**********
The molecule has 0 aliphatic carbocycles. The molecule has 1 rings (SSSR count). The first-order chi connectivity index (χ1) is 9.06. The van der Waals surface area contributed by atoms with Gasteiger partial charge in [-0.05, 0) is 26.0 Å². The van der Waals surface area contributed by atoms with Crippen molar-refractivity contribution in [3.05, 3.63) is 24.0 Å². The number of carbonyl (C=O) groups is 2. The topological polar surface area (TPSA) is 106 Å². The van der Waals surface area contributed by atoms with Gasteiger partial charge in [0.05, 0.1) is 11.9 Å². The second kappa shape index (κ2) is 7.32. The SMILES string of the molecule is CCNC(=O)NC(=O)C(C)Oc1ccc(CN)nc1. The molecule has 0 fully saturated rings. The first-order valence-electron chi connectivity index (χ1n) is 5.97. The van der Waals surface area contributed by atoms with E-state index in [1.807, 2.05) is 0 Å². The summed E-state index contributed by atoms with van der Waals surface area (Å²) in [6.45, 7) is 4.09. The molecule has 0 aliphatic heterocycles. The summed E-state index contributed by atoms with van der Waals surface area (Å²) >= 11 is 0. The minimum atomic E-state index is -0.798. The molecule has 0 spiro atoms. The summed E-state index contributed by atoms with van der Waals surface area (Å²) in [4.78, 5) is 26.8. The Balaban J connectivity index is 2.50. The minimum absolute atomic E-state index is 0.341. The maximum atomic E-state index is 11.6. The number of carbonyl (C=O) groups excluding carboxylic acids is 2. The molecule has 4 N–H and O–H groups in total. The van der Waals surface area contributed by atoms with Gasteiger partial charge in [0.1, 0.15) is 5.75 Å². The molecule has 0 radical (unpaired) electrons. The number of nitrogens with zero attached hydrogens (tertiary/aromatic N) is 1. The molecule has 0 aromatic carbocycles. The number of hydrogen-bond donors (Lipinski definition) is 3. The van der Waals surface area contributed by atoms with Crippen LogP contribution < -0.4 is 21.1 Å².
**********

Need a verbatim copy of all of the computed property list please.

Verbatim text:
The molecule has 0 aliphatic carbocycles. The molecule has 1 rings (SSSR count). The first-order chi connectivity index (χ1) is 9.06. The van der Waals surface area contributed by atoms with Gasteiger partial charge in [-0.05, 0) is 26.0 Å². The van der Waals surface area contributed by atoms with Crippen molar-refractivity contribution in [3.05, 3.63) is 24.0 Å². The number of carbonyl (C=O) groups is 2. The topological polar surface area (TPSA) is 106 Å². The van der Waals surface area contributed by atoms with Gasteiger partial charge in [0.05, 0.1) is 11.9 Å². The second kappa shape index (κ2) is 7.32. The SMILES string of the molecule is CCNC(=O)NC(=O)C(C)Oc1ccc(CN)nc1. The molecule has 0 fully saturated rings. The first-order valence-electron chi connectivity index (χ1n) is 5.97. The van der Waals surface area contributed by atoms with E-state index in [1.807, 2.05) is 0 Å². The summed E-state index contributed by atoms with van der Waals surface area (Å²) in [6.45, 7) is 4.09. The molecule has 0 aliphatic heterocycles. The summed E-state index contributed by atoms with van der Waals surface area (Å²) >= 11 is 0. The minimum atomic E-state index is -0.798. The molecule has 0 spiro atoms. The summed E-state index contributed by atoms with van der Waals surface area (Å²) in [4.78, 5) is 26.8. The Balaban J connectivity index is 2.50. The minimum absolute atomic E-state index is 0.341. The maximum atomic E-state index is 11.6. The number of carbonyl (C=O) groups excluding carboxylic acids is 2. The molecule has 4 N–H and O–H groups in total. The van der Waals surface area contributed by atoms with Gasteiger partial charge in [0.1, 0.15) is 5.75 Å². The molecule has 0 radical (unpaired) electrons. The number of nitrogens with zero attached hydrogens (tertiary/aromatic N) is 1. The molecule has 0 aromatic carbocycles. The number of hydrogen-bond donors (Lipinski definition) is 3. The van der Waals surface area contributed by atoms with Crippen LogP contribution < -0.4 is 21.1 Å².